The New York Times has an interesting article posted today about a number of startling similarities between the current presidential race and the fictional Santos/Vinick race in the television show The West Wing. When I first saw the entire series of the West Wing, I was drawn in by its realism and dialog. While it's not a perfect show, I've been told that it really captures what goes on in the White House.
What's interesting is the last two seasons, where President Bartlett's second term in office is coming to a close, and a new presidential race is coming up. In the race is Senator Matt Santos, a Hispanic Democratic senator from Texas, who enters the race wanting to change things up, bring a new perspective on Washington and goes from a relatively unknown contender, to a nationally known one after the first couple of races.
Similarly, the Republican candidate is Senator Arnold Vinick, who is a moderate conservative, who is direct and wants to control the spending in Washington. He's somewhat anti-religion in government, and was a member of the Senate for a long time.
The similarities are deliberate, to a point. Santos was directly based off of Senator Barack Obama, when the show's creators were looking for material. Sen. Obama had just given the speech that gave him wide recognition around the nation during the 2004 presidential election, and he was incorporated into the show. What's interesting is how similar this presidential race has become to the fictional one.I don't know to what extent McCain was used for Vinick, but I'm sure that there is some basis in his character, at least superficially.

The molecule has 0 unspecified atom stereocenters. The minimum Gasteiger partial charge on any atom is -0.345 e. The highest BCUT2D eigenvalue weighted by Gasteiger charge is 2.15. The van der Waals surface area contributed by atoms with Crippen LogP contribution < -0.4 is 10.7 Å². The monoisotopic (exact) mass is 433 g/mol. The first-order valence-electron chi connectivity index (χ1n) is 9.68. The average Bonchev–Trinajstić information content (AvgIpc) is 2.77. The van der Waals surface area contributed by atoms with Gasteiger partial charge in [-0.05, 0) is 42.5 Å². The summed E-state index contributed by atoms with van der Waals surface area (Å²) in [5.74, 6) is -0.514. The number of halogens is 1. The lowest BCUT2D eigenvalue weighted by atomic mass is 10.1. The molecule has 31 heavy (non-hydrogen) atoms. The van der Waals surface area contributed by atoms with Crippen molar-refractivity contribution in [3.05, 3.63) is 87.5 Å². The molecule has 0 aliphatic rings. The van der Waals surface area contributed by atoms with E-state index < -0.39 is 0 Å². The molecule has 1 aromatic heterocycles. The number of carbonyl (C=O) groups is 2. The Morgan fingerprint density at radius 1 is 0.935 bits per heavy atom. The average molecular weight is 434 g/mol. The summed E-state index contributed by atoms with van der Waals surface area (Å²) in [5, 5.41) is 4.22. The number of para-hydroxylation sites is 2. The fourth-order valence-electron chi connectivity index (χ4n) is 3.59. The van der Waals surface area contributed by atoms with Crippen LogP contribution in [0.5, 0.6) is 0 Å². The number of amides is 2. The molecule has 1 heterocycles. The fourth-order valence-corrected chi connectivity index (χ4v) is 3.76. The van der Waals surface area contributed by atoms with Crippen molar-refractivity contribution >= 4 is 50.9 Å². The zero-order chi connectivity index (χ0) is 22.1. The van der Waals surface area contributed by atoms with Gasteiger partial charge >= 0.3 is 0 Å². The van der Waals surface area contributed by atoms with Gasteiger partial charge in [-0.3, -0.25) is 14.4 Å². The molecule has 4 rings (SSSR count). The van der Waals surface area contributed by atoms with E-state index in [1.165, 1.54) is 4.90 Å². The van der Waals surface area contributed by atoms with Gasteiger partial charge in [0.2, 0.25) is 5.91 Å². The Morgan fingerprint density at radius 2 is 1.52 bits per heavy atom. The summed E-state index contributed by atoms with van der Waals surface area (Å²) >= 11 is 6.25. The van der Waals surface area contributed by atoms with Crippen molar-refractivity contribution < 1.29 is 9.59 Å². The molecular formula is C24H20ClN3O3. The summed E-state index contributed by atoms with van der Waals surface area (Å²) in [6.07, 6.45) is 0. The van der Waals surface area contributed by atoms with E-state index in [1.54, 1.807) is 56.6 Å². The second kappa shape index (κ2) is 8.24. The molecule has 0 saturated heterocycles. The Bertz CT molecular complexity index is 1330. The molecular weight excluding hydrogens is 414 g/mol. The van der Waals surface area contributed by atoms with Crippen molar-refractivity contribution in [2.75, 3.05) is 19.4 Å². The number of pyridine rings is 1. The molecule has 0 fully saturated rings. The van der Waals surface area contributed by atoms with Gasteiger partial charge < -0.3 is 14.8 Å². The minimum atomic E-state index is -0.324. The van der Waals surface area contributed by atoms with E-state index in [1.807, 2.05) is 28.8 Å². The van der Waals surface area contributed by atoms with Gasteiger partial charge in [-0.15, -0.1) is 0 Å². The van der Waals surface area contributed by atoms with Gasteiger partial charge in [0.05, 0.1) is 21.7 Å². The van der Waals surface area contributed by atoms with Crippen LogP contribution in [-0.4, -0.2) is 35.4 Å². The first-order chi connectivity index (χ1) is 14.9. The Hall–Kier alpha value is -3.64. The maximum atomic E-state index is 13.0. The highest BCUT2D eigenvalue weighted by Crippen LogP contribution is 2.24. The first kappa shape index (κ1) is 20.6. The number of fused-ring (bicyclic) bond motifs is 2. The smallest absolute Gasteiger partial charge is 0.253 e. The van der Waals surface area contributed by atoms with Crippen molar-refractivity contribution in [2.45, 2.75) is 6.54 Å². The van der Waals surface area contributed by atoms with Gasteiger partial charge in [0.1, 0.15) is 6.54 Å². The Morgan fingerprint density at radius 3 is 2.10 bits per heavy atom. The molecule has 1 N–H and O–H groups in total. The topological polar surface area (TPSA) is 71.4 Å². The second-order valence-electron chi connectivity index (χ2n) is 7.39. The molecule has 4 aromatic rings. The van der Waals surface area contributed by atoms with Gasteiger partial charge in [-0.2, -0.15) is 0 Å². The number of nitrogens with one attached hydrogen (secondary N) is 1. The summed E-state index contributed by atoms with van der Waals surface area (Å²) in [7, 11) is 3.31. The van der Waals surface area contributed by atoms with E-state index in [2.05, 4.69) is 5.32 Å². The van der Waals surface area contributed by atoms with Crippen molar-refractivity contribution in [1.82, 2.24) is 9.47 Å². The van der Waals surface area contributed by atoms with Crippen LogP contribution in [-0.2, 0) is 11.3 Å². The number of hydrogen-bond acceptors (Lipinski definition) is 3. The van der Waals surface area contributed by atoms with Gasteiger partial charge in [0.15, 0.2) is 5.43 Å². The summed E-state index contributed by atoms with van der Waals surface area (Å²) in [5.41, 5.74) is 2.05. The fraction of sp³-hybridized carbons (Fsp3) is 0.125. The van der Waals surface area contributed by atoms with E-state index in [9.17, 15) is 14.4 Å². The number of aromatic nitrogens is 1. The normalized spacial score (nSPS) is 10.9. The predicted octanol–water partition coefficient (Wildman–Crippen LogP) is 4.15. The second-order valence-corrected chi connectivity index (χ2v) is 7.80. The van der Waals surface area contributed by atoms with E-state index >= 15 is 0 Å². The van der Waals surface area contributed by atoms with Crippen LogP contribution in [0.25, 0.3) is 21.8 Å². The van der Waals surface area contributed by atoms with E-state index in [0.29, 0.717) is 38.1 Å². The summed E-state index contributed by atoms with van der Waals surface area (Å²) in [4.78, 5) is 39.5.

A couple crisis' come forth at the tail end of the election - a nuclear power plant goes critical, while a major confrontation between Russia and China puts US troops in action in Asia, which puts both candidates in a tough spot when it comes to their own plans for office. Here, we've got the Iraq war, while longer, it is going to cause some problems for the candidates, and the current financial crisis that has exploded in the past couple of months, which will further crimp some plans. Interestingly, I haven't heard Obama talk a whole lot about education lately since the crisis has come out, but that could just be because I haven't been following the news lately.
I will be very interested to see just how well this race follows the West Wing race. In that one, Santos narrowly defeats Vinick. Vermont turns to be a red state (which was odd, although not unsurprising, considering the state's fiscal conservatism, which honestly makes me wonder a little just which way VT will go. I forsee Obama taking the state, but McCain making some good showing), and the vice presidencial candidate for Santos, Leo McGarry, dies of a heart attack. Hopefully, we'll have one of those three actually happening next week.